Friday Finds: Fracking Causes Ice Cream Headaches
Extreme gas drilling fracks up ice cream ingredient
Hydraulic fracturing, or fracking, may cause a worldwide ice-cream headache by eating up supplies of a food additive that’s used in everything from ice cream to cosmetics, drugs and explosives, reports the Houston Chronicle. It turns out that guar gum, a magical white flour-like substance that’s added to all kinds of foods for thickening, binding and volume enhancing, is also useful for forcing pockets out of gas out of deep fissures in the earth. Currently, purchasing guar gum accounts for about one-third of fracturing costs. A typical fracking job requires about 20,000 pounds of the stuff so it's unsurprising that the U.S.'s fracking boom has put a strain on guar gum availability over the past few years, causing prices to skyrocket. That’s bad news for ice cream lovers since guar gum is one of the main ingredients in the dairy dessert. So what does the fracking industry get for ruining our water, our air and now our ice cream? According to Grist, the industry gets a tax loophole that allow gas industries like Chesapeake Energy Corp. to pay just 1 percent in income tax over the last two decades. There’s got to be a better way to get our energy.
Navy rekindles its love for dumping toxic ships into U.S. waterways
The U.S. Navy is going back to its old ship-dumping ways, reports the LA Times. After a nearly two-year moratorium spurred by both cost and environmental concerns, the Navy will soon dump three inactive warships into Hawaii’s waters as part of a series of naval exercises known as RIMPAC. In late 2011, Earthjustice sued the U.S. EPA for failing to adequately regulate the Navy’s ship sinking program, which pollutes the sea with a group of highly toxic chemicals called PCBs (polychlorinated biphenyls). Though PCBs were banned by the EPA in 1979, they still linger in many of the Navy's old ships. Currently, the Navy is required to document the amount of toxic waste that’s left on the ships while removing as much as the material as possible. But, environmental groups believe that the Navy should clean up the vessels to higher standards before sinking them, especially because some of the toxics have been found to eventually work their way into the ecosystem.
Monsanto recently got a taste of its own pesticide-tainted medicine after Brazilian farmers successfully sued the biotech company for forcing farmers to pay a tax any time that their conventional soy seeds become contaminated by Monsanto’s genetically-engineered (GE) soy, reports Corpwatch. For years, the biotech company has successfully sued farmers whenever cross-contamination of the two types of seeds occur by accusing farmers of either knowingly or unknowingly mixing the two strains together, thereby violating Monsanto’s patented RoundUp Ready seeds. What the company doesn’t mention, however, is the fact that GE seeds are often spread through pollination, a natural occurrence that farmers have no way of controlling. In addition to ruling that Monsanto’s cross-pollination fees were illegal, the judge also forced Monsanto to pay back royalty fees collected since 2004, which is when the seed patent expired. When Monsanto appealed the ruling, Brazil’s Supreme Court not only upheld the lower court’s decision, but decided to apply it to the entire state of Brazil, which means that Monsanto now owes farmers billions of dollars in royalty fees. Score one for the little guys.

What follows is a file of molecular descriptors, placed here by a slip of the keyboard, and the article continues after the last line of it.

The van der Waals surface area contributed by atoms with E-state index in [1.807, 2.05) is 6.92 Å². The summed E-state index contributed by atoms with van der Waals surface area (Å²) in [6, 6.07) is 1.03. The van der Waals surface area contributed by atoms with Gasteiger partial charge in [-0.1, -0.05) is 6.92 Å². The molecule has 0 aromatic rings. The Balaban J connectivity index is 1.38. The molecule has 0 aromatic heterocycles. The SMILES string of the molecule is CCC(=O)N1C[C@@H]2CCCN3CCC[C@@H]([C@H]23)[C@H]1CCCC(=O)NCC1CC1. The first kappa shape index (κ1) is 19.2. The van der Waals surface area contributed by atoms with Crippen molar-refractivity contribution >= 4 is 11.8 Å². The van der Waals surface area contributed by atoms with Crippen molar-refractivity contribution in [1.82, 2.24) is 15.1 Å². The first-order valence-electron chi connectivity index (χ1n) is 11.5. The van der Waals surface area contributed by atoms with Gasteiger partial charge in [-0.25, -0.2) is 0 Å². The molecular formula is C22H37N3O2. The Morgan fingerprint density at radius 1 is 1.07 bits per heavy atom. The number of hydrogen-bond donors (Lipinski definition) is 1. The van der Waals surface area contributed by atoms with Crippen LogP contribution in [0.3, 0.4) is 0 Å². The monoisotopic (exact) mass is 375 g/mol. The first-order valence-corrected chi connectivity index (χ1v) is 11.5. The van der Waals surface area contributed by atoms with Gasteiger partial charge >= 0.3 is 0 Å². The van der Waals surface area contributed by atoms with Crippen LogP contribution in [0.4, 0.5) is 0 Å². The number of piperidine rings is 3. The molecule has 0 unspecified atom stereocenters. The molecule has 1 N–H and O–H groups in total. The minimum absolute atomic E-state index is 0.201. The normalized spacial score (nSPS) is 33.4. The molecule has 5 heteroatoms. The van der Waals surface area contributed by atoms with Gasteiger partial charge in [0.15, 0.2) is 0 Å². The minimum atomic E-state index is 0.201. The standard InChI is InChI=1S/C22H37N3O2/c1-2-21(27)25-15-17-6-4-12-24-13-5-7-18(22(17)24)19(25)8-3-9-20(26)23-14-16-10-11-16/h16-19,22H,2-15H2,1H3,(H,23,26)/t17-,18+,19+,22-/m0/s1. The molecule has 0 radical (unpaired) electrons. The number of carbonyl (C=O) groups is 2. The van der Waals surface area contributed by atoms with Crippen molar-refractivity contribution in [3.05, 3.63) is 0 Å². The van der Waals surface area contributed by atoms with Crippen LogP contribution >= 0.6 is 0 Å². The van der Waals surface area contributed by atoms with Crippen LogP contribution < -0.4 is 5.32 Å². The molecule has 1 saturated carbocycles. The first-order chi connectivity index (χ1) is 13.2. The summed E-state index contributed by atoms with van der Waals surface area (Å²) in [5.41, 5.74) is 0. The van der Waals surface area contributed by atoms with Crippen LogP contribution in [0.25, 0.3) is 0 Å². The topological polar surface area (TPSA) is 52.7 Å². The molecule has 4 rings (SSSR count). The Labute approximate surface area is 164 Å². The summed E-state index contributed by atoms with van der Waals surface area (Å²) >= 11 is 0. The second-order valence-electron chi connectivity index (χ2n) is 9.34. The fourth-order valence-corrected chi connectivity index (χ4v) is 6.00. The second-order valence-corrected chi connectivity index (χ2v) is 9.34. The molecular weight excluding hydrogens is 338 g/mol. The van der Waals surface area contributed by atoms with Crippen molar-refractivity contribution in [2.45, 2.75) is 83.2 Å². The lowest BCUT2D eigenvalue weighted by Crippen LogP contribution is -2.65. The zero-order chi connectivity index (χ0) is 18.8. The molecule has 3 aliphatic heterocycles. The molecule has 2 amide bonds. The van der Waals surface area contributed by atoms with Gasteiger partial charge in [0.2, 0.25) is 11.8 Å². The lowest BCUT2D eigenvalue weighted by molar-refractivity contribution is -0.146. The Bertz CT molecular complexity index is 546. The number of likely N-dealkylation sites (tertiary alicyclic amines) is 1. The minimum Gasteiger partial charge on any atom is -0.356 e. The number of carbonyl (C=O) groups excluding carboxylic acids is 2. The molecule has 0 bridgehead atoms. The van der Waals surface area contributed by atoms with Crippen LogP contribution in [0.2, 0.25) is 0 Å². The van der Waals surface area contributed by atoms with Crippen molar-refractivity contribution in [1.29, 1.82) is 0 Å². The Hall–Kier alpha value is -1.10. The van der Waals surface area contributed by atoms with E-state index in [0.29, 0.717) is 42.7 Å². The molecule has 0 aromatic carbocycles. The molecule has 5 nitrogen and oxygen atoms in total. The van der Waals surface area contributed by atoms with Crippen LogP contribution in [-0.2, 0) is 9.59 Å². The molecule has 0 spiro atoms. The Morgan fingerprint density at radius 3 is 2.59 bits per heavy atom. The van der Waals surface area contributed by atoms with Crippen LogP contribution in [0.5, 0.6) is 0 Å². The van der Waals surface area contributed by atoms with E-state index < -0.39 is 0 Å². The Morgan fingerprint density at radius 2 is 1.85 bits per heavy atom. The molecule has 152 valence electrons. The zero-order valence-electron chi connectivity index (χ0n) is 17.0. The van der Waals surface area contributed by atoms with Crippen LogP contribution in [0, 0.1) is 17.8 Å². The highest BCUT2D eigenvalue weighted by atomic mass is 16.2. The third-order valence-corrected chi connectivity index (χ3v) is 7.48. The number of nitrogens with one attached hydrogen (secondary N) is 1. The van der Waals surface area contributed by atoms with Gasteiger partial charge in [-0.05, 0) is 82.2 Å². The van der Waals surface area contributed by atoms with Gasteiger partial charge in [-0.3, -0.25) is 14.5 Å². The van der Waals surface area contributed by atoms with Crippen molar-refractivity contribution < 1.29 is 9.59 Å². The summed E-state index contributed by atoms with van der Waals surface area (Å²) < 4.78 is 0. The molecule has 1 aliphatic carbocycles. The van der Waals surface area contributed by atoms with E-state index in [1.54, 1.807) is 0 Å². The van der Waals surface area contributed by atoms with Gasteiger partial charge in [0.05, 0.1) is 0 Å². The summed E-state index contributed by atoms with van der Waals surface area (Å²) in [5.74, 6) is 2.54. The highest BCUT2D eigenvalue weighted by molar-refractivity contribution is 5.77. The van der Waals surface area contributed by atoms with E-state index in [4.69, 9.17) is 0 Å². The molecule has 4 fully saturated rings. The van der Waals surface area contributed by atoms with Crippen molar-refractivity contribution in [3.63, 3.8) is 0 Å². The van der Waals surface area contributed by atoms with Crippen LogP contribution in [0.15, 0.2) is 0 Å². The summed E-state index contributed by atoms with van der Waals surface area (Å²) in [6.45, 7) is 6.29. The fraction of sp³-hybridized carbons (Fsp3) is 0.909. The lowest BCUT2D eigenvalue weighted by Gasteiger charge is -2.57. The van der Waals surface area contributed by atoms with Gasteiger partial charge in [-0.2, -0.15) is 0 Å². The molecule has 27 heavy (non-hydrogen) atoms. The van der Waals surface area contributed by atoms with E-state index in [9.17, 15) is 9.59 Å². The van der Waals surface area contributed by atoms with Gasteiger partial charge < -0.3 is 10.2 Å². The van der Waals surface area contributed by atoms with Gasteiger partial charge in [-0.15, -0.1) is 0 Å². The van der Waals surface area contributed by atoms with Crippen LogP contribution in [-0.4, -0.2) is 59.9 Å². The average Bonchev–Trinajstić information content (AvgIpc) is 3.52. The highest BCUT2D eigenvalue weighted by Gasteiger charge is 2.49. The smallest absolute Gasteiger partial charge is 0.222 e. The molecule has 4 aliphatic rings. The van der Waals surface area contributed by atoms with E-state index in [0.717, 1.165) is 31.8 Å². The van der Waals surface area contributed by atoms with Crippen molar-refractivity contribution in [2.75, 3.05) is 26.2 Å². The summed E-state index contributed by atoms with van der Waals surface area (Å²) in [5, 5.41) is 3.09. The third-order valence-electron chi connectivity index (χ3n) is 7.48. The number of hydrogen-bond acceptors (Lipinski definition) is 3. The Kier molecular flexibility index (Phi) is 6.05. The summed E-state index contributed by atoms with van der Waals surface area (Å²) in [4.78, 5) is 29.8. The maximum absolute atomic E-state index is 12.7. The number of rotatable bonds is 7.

A government program that tests the nation’s produce for pathogens like E. coli, Salmonella and Listeria may get shut down by the end of this month, reports Food Safety News, which means that consumers may soon be on their own when it comes to determining the safety of their groceries. The USDA's Microbiological Data Program, which is on the chopping block in Obama’s 2013 budget request, is the only federal program that tests for deadly strains of E.coli. According to a review of FDA and MDP data by Food Safety News, "from 2009 to 2012, MDP found Salmonella 100 times, E. coli O157:H7 twice, and Listeria monocytogenes 8 times" as well as 30 food recalls. And just last May, the program spotted Salmonella-contaminated organic baby spinach that led to a nationwide recall. There’s no word yet on which government organization will pick up the slack if the program gets sacked, though some have suggested the Food and Drug Administration as an option. In the meantime, when it comes to produce consumers may want to wash, rinse and repeat.